One of the 2021 small project grants has been granted to Malin Hildebrand Karlén, to perform analysis of a study of historical changes of the concept of intelligence.
The historical changes of the concept of intelligence are numerous and can provide important information on what we include within ‘intelligence’ today, as well as how we measure it. In the study by Karlén, historical changes – as well as stability – regarding what the concept of intelligence ‘is’, is investigated. The study will analyze the contents, administration and interpretation of well-known structured intelligence tests during the 20th century within forensic psychiatric investigations. Which cognitive functions have been, and which are still, seen as important enough to the intelligence concept to include in such tests? How should these cognitive functions be assessed and quantified? What does a certain IQ-score mean for the person’s capacity to make rational choices? Overlaps and differences in praxis over the 20th century regarding these questions will be analyzed, including a focus on the perceived relationship between measured intelligence and capacity for reality monitoring.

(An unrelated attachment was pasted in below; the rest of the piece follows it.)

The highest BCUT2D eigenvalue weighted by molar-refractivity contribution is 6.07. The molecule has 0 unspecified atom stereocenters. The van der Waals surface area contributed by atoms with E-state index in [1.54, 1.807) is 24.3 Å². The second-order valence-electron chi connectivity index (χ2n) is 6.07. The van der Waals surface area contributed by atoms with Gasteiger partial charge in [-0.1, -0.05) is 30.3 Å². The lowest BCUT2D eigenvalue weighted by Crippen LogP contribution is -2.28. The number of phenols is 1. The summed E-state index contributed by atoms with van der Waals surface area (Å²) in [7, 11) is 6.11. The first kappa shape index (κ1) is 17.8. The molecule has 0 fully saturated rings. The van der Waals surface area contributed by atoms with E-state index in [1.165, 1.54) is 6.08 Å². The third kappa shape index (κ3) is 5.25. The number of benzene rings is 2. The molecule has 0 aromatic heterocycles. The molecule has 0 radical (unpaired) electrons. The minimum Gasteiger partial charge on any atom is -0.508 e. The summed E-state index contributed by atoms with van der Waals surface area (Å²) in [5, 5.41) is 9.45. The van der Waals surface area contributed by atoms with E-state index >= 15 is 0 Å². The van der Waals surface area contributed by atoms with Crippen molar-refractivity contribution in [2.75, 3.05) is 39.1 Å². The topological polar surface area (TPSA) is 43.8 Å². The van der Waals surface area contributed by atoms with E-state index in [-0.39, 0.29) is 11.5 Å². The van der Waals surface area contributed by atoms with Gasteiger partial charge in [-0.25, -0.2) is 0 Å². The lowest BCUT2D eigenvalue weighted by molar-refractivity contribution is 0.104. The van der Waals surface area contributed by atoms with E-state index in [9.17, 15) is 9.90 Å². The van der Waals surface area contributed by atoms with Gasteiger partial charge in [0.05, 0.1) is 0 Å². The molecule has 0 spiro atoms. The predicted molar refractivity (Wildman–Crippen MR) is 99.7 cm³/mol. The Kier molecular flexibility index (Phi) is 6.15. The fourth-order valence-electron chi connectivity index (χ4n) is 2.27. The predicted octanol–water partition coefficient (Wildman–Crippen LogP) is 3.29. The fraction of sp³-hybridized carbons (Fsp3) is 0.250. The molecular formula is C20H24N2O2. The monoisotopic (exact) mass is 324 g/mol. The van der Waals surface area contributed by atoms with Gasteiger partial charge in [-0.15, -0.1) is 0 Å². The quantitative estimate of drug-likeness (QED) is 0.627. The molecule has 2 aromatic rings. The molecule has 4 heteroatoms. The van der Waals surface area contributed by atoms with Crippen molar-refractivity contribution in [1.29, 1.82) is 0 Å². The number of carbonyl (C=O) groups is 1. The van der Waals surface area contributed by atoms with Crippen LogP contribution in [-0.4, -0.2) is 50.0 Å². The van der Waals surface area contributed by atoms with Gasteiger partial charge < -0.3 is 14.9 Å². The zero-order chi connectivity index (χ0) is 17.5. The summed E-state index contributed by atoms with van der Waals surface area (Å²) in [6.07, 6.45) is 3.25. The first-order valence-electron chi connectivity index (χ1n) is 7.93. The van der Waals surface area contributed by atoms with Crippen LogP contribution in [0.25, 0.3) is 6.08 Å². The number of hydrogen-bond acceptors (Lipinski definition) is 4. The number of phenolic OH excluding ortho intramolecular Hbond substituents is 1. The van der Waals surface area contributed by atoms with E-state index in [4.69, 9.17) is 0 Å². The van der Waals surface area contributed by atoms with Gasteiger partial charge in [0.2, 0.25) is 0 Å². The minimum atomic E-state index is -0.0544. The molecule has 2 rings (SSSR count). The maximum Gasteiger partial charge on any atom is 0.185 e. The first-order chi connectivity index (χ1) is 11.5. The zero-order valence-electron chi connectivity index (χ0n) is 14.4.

Malin Hildebrand Karlén is a docent of psychology at the University of Gothenburg, Sweden. She obtained a PhD in psychology in 2016 on alcohol intoxicated witnesses to violence and a MSc in history of ideas in 2013 on the development of symptoms within psychiatric diagnostic systems. Her focus is on cross-disciplinary research, applying psychological theories and methods to the forensic field as well as how historical development of psychiatric diagnoses and psychological assessment can inform current praxis. Her main research areas are decision-making in forensic psychiatric investigations, history of psychiatric diagnoses and assessment methodology, and addiction assessment and treatment within forensic psychiatric care.